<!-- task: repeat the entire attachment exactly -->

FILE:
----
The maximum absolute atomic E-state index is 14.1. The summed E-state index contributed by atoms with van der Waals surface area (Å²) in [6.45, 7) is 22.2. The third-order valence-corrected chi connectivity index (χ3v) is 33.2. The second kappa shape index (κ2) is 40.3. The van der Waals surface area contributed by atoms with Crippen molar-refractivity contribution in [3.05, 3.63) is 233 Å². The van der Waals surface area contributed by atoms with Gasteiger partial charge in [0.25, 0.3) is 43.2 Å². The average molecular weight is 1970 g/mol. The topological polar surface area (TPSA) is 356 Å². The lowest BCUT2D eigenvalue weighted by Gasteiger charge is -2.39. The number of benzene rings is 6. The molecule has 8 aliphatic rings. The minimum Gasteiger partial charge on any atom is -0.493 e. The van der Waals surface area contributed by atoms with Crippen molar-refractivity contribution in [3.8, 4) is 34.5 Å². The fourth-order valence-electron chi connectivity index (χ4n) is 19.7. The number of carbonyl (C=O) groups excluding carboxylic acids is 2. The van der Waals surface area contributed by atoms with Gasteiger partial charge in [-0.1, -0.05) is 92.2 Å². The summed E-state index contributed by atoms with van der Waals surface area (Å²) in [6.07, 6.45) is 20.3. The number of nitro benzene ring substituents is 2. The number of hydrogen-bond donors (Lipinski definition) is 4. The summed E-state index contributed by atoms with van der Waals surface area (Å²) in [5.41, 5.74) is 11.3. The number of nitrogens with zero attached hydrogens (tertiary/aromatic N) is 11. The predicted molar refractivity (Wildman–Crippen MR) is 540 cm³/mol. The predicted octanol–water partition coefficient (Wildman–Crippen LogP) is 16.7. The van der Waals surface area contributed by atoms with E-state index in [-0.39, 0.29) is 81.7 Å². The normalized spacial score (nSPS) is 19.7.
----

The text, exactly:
The maximum absolute atomic E-state index is 14.1. The summed E-state index contributed by atoms with van der Waals surface area (Å²) in [6.45, 7) is 22.2. The third-order valence-corrected chi connectivity index (χ3v) is 33.2. The second kappa shape index (κ2) is 40.3. The van der Waals surface area contributed by atoms with Crippen molar-refractivity contribution in [3.05, 3.63) is 233 Å². The van der Waals surface area contributed by atoms with Gasteiger partial charge in [0.25, 0.3) is 43.2 Å². The average molecular weight is 1970 g/mol. The topological polar surface area (TPSA) is 356 Å². The lowest BCUT2D eigenvalue weighted by Gasteiger charge is -2.39. The number of benzene rings is 6. The molecule has 8 aliphatic rings. The minimum Gasteiger partial charge on any atom is -0.493 e. The van der Waals surface area contributed by atoms with Crippen molar-refractivity contribution in [3.8, 4) is 34.5 Å². The fourth-order valence-electron chi connectivity index (χ4n) is 19.7. The number of carbonyl (C=O) groups excluding carboxylic acids is 2. The van der Waals surface area contributed by atoms with Gasteiger partial charge in [-0.1, -0.05) is 92.2 Å². The summed E-state index contributed by atoms with van der Waals surface area (Å²) in [6.07, 6.45) is 20.3. The number of nitro benzene ring substituents is 2. The number of hydrogen-bond donors (Lipinski definition) is 4. The summed E-state index contributed by atoms with van der Waals surface area (Å²) in [5.41, 5.74) is 11.3. The number of nitrogens with zero attached hydrogens (tertiary/aromatic N) is 11. The predicted molar refractivity (Wildman–Crippen MR) is 540 cm³/mol. The predicted octanol–water partition coefficient (Wildman–Crippen LogP) is 16.7. The van der Waals surface area contributed by atoms with E-state index in [-0.39, 0.29) is 81.7 Å². The normalized spacial score (nSPS) is 19.7.